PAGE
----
What is Stress?

Stress is any uncomfortable emotional experience accompanied by predictable biochemical, physiological and behavioural changes. Today, stress is one of the most common mental health problems across the world – in fact, research states that one in every five people experiences high levels of stress.



In the right quantity, stress can actually be good for us. When faced with challenges, or with important but unexciting tasks – for example, exams or work deadlines, a certain amount of stress can give us a much-needed boost of motivation that helps us see the task through. It’s when the stress crosses over to an extreme that we need to be careful, as this can result in a number of undesirable physical, emotional and behavioural health-related consequences.


It’s important to note, that stress is entirely personal. What one person considers exciting or enjoyable, another person may consider highly stressful, and vice versa. What further complicates matters is that we aren’t always aware of what is causing stress within us – it could happen that an otherwise pleasant event, such as a wedding, a new baby in the family, or a new job, is responsible for increases in one’s stress levels.

Situations or life events that we typically find stressful are characterised as being:

Again, the extent to which we find them stressful differs from person to person. However, by and large, stressful life events can be categorised as follows:


Change in schools / work hours / working conditions
Change in recreation / social activities
Small mortgage or loan
Change in sleeping /eating habits
Family arguments
Big mortgage or loan
Change in responsibilities at work
Trouble with boss/ in-laws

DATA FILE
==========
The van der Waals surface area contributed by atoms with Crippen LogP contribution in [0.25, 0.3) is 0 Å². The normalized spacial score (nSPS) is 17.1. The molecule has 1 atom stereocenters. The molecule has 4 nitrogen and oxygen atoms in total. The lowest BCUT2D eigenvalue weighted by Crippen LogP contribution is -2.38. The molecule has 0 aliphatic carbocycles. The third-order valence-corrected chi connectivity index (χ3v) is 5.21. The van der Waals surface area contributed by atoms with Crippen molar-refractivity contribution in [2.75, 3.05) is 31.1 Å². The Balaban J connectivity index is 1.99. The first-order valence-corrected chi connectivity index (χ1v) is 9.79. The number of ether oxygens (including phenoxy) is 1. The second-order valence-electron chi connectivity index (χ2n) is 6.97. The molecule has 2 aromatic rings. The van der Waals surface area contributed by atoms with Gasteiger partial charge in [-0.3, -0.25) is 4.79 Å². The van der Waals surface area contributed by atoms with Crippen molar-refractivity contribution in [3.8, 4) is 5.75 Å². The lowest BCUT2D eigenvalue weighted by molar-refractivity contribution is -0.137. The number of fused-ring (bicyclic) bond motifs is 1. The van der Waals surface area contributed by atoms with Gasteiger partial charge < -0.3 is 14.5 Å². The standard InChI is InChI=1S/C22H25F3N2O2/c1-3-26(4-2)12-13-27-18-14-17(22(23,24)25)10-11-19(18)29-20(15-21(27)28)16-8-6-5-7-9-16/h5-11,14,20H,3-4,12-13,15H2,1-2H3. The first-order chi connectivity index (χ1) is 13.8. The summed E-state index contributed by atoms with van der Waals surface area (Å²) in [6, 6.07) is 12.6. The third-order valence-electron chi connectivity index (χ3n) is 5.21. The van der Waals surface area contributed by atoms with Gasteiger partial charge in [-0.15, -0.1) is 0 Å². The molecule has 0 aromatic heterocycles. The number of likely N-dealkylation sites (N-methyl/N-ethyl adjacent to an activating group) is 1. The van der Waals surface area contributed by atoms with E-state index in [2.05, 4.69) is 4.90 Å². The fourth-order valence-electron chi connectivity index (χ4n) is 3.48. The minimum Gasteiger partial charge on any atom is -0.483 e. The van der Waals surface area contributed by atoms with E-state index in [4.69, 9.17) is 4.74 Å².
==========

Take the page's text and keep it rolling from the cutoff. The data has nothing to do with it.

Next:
Change in living conditions / personal habits
Marital reconciliation
Retirement /change of job
Death/serious illness of family member or friend
Pregnancy / new child in the family
Sex difficulties
Very High
Death of spouse
Divorce or marital separation
Death of close family member
Personal injury or illness
Loss of job
Moving house


Emotions during stress
- I feel anxious, tense and unable to relax
- I feel mentally drained
- I feel irritable a lot of the time
- I often feel angry or frustrated
- I often blame myself for things going wrong
- I feel self-conscious
- I don’t like myself very much anymore
Thoughts during stress
- I worry about things I know I shouldn’t worry about
- I’m unable to concentrate on or complete tasks
- I find it difficult to relax my mind
- I feel easily confused
- I find It more difficult to make decisions thank usual
- I get startled very easily
- I don’t feel motivated to do anything
- I feel like I don’t have control over anything
Behaviors during stress:
- I avoid activities or places because I worry that I won’t be able to cope
- I find myself unable to sit peacefully
- I make more mistakes than before
- I find myself avoiding responsibility
- I drink/smoke more than I probably should
- I eat a lot more/a lot less than I did before
- I’ve become more tearful
- I find myself complaining a lot of the time
Bodily reactions during stress:
- I feel drained of energy
- My heart rate has increased
- I’ve lost/put on a lot of weight
- I have frequent headaches
- My breathing pattern changes when I’m tense
- I find it difficult to fall asleep or stay asleep
- I’m experiencing frequent stomach problems
- My muscles feel weak and I experience trembling


Once you have identified that you are stressed, there are several ways of dealing with it. Cognitive Behavioural Therapy, or CBT, is a proven action-oriented approach for managing stress which talks about the strong relationship that exists between our thoughts, behaviours and our emotions. CBT emphasises the importance of recognising unhelpful and often faulty ways of thinking that affect our feelings and behaviors, and then changing these thoughts, thereby reducing stress.Read more about CBT here.

Are you experiencing difficulty dealing with stress?